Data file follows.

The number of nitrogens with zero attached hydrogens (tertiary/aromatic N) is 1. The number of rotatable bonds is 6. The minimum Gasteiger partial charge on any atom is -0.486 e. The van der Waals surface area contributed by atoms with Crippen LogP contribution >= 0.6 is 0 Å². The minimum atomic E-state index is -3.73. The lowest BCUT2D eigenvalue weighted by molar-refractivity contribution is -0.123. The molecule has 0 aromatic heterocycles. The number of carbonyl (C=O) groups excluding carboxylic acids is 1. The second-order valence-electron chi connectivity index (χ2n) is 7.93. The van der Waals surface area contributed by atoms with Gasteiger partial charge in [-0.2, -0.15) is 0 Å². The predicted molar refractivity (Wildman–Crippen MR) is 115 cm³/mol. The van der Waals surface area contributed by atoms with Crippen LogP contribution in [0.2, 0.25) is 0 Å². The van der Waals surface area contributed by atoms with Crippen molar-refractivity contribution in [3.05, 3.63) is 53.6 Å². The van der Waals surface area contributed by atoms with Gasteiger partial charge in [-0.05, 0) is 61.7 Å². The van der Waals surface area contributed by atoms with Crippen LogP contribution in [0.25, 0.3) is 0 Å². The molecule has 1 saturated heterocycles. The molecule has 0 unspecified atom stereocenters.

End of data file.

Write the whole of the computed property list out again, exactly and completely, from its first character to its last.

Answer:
The number of nitrogens with zero attached hydrogens (tertiary/aromatic N) is 1. The number of rotatable bonds is 6. The minimum Gasteiger partial charge on any atom is -0.486 e. The van der Waals surface area contributed by atoms with Crippen LogP contribution >= 0.6 is 0 Å². The minimum atomic E-state index is -3.73. The lowest BCUT2D eigenvalue weighted by molar-refractivity contribution is -0.123. The molecule has 0 aromatic heterocycles. The number of carbonyl (C=O) groups excluding carboxylic acids is 1. The second-order valence-electron chi connectivity index (χ2n) is 7.93. The van der Waals surface area contributed by atoms with Gasteiger partial charge in [-0.2, -0.15) is 0 Å². The predicted molar refractivity (Wildman–Crippen MR) is 115 cm³/mol. The van der Waals surface area contributed by atoms with Crippen LogP contribution in [0.2, 0.25) is 0 Å². The van der Waals surface area contributed by atoms with Crippen molar-refractivity contribution in [3.05, 3.63) is 53.6 Å². The van der Waals surface area contributed by atoms with Gasteiger partial charge in [-0.05, 0) is 61.7 Å². The van der Waals surface area contributed by atoms with Crippen LogP contribution in [0.25, 0.3) is 0 Å². The molecule has 1 saturated heterocycles. The molecule has 0 unspecified atom stereocenters.